Wednesday, January 28, 2009

Fellowship Reflections (week 1)

So here we go, my Royal Society (RSNZ) Teacher Fellowship for 2009 has begun and I near the end of my first week. The year really kick started with the symposium in Wellington last Thursday. All fellows met for an overview of the scheme, to be given hot tips for a successful year and ways to to be effective presenters. One thing I latched on to was Rose Hipkins advice "Reading is work. Thinking is work". All too often our job as teachers revolves around doing and producing. Reading and reflecting are too often seen as indulgent activities, only suited for evenings and weekends - who reads educational literature during their non-contacts? Yet, it is so important to continually be informing and improving practice. It is one thing I will relish this year and with one book down in my first week, I have made a good start.

My first week at Massey is nearly down, based at Ecology Group I have spent the week getting familiar with my environment, reading The Shorebirds of Australia (in preparation for our forthcoming trip to Broome) and practicing my photography with a very nice Canon camera and 400x lens. I've always wanted to do bird photography and the local vet pond has provided me my first opportunities, some of the better shots can be seen on the slideshow below.

Thursday was also a field day, checking out the southern side of the Foxton Estuary. We had tried mist netting for godwits, unsuccesfully, a couple of nights in the last fornight and the possibility of netting on the southern side needed exploring. It was a good feeling to be walking across the salt marshes and be thinking - This is my job for 2009 & I like the view from my office window!
Dr. Phil Battley (my mentor) & me

Out in field - Foxton Estuary

Tuesday, January 13, 2009

NZ study Challenges world on teaching

John Hattie has just released a book Visible Learning and a brief summary was provided in The Sunday Star Times last week. The article, titled NZ study challenges world on teaching, doesn't really reveal anything particularly radical, but confirms the importance of effective feedback to help student learning. I absolutely agree, as I teacher I am well aware of the importance of providing feedback to help students in the next step of their learning, both written and oral feedback. I am also interested in exploring ways students generate their own internal feedback and seek feedback from their peers. Feedback doesn't just go from teacher to student, and of course teachers should always be looking for feedback from students as to what is working and not working in the classroom.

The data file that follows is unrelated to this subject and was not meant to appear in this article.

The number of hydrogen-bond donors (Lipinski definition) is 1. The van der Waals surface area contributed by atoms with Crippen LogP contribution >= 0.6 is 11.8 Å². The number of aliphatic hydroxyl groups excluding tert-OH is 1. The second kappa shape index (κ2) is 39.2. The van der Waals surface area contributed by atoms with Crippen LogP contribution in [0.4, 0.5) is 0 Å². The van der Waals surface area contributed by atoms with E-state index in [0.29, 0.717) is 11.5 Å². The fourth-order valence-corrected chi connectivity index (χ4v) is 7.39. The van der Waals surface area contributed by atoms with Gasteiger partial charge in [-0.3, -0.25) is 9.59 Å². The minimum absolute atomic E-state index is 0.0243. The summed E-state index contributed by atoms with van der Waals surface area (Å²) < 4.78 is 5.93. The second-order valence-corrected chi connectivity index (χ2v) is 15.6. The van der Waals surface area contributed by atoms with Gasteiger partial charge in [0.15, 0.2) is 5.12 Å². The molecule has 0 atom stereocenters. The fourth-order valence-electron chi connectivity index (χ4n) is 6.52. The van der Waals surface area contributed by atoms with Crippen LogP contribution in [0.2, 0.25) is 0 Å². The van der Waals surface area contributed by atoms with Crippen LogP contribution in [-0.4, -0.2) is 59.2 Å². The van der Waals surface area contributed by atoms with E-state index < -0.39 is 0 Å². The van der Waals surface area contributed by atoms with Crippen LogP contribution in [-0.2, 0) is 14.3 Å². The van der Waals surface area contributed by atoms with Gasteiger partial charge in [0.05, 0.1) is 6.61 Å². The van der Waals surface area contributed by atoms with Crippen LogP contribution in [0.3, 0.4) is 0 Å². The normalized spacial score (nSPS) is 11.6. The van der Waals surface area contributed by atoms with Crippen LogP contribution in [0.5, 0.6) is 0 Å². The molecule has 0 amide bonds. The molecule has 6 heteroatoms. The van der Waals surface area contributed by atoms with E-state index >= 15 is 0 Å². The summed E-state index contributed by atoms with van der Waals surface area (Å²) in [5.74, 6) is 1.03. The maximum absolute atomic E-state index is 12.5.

What does confuse me about Hattie's report is that class size is not particularly important in helping student learning. Class size is included with school type, homework and a student's diet and exercise as factors not significant in effecting student learning. However, following the paragraph to this effect a further paragraph states, "All of these things could help improve the quality of interaction in the classroom, but are not nearly as effective as strategies such as giving regular feedback and fostering an atmosphere of trust". To me it seems smaller class sizes would surely be significant in allowing time for more effective feedback to occur. It could also provide more opportunity for more teacher-student interactions to take place and this must be significant in developing the atmosphere of trust needed. Many secondary teachers have 5 classes. The quality of feedback teachers give to 5 classes of 30 has got to be less effective than the feedback offered to 5 classes of 20, within the same time frame. Furthermore, from work I did for my MEd I am aware class size can effect students willingness to seek help in class - both very small classes and large classes discourage student help seeking. Small classes, due to student being obvious or conspicuous and large sizes due to lack of availability of the teacher. These findings support a medium class size, my ideal would be about 20.

Given the repsonses to Hatties' article, I know I am not alone in finding his suggestions on class size surprising. I am also concerned about his push for performance pay. I have yet to read any research that shows performance pay improves student learning, though to be fair I haven't been active in searching for it. I can only imagine performance pay causing less collaborative school environments with far reaching effects.

With Education Minister, Anne Tolley latching on to Hatties' work, I hope she focusses on findings that help the profession, the teachers and importantly, the kids.